While avid anglers would argue that the fish found in Oregonís rivers are a wealth in themselves, there are glimmers beneath the water that attract an entirely different kind of outdoorsman. Miners have been drawn to the Coquille River for 175 years. Letís dive deep into the rivers history and discover the golden opportunity within.
The Coquille River watershed covers 1,059 square miles, proudly holding the title of the third largest river system in Oregon's Coast Range. It spans across Coos County, with a small portion in Douglas and Curry County. This watershed is divided into three tributaries, namely the North, Middle and South Forks, and flows into the Pacific Ocean at Bandon.
Placers were first unearthed from the ocean beach black sand deposits of Southern Oregon
as far back as the 1850s. In the spring of 1853, a storm uncovered placers in the sand, and sparked much activity that led to a small boom in Coos County.
The initial discovery was made at the mouth of a creek some miles north of the Coquille, near present-day Randolph. The gold discovery was very fine, but resulted in a fair amount when amalgamated with mercury. Within the same year, a fairly rich deposit of auriferous sands was found by John and Peter Groslius.
Their discovery at the mouth of Whiskey Run Creek led to an influx of hundreds of miners, although they eventually moved on after storms in the area created challenging working conditions.
Though Whiskey Runís sands were buried after the winter storm had passed, activity continued in bursts. The initial discoveries led to further exploration at Johnson Diggings on upper Coquille around 40 miles in the interior. Similar finds of fine gold within the black sand took place here.
Within the same year, other gold deposits were discovered up to a depth of 6 feet in the sands. Gold was found along with native platinum and iridium alloys, but operations had not yet focused on refining these other minerals at the time. Those mining by themselves continued to focus on the deposits near the water, while large scale operations began to concentrate on gathering gold from the black sands at higher elevations along the coast.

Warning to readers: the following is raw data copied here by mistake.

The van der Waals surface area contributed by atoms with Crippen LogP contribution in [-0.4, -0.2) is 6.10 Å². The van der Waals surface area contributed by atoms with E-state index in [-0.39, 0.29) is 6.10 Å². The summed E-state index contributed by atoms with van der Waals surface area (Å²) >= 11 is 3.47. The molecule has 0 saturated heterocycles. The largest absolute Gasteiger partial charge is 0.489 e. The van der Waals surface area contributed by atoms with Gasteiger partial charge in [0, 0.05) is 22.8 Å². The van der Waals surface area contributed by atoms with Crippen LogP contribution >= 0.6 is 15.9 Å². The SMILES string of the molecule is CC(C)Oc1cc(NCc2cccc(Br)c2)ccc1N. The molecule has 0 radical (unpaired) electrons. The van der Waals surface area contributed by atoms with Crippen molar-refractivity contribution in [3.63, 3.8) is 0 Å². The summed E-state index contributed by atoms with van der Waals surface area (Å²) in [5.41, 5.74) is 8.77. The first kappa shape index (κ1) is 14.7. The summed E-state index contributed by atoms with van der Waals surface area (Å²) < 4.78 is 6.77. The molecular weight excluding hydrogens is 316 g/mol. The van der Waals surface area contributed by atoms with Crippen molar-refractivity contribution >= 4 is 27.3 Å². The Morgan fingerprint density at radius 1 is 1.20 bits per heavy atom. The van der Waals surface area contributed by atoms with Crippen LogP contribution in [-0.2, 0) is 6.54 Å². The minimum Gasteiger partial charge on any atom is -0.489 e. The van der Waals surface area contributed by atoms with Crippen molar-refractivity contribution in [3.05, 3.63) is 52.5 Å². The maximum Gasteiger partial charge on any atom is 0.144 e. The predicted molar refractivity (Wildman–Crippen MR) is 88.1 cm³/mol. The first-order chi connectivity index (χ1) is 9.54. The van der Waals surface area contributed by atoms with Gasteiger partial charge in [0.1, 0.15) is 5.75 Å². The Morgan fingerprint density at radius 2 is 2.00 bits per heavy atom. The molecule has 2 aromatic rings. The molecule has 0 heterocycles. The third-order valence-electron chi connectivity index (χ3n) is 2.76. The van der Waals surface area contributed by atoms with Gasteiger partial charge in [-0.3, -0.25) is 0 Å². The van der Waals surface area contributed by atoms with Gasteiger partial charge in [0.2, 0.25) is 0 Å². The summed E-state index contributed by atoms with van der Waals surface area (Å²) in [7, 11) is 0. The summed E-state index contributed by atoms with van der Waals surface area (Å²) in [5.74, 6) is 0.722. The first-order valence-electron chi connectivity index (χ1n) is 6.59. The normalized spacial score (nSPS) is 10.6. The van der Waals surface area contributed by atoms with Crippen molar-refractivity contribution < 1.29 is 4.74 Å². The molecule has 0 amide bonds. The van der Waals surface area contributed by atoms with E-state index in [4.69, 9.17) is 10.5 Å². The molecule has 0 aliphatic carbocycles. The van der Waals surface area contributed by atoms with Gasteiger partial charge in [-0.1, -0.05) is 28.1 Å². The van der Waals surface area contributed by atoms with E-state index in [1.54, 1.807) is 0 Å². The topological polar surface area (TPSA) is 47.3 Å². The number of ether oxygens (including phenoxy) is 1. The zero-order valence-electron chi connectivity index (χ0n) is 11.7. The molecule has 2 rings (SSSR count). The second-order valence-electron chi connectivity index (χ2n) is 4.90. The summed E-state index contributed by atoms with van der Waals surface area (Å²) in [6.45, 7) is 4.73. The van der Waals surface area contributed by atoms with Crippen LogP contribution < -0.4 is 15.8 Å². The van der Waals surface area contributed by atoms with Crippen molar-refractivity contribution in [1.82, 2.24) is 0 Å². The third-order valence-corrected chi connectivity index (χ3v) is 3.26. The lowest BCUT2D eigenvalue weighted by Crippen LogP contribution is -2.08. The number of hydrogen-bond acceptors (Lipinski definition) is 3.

Several gold mines were established during this time, such as the Coarse Gold Mine along the South Fork of the Coquille
. The Salmon Mountain Mine, located north of Poverty Gulch and named for the plentiful fish found in this stretch, is another example.
As with all boom-town stories, the activity birthed the mining towns of Randolph, located 7 miles north of the Coquille, and Elizabeth, located 30 miles south of Port Orford. Gold Beach, Ophir, and Pistol River were other recorded sites of rich digging activity throughout the region.
However, when World War II commenced, all mining activities for gold were halted. The government at the time issued orders to focus on collecting minerals that were needed for the war. As a result, many of the mining operations ceased and never reopened in the late 20th century. Many enthusiastic prospectors now work these same sand deposits in the hopes of unearthing the golden flakes left undisturbed for many years.
Some popular areas are the Rook, Johnson and Salmon creeks of the South Fork of the Coquille.
Apart from gold, rockhounds can also delight in a visit as there are agates and jasper littered all over the beach by the Coquille Lighthouse. Located at the mouth of the river at Bullardís Beach State Park
, itís fairly easy to find. North of Bandon, simply drive south until you reach the river crossing and find the turn towards Bullardís Beach. A campground is nearby, offering visitors amazing views and a crisp sea breeze to invigorate even the most tired adventurer.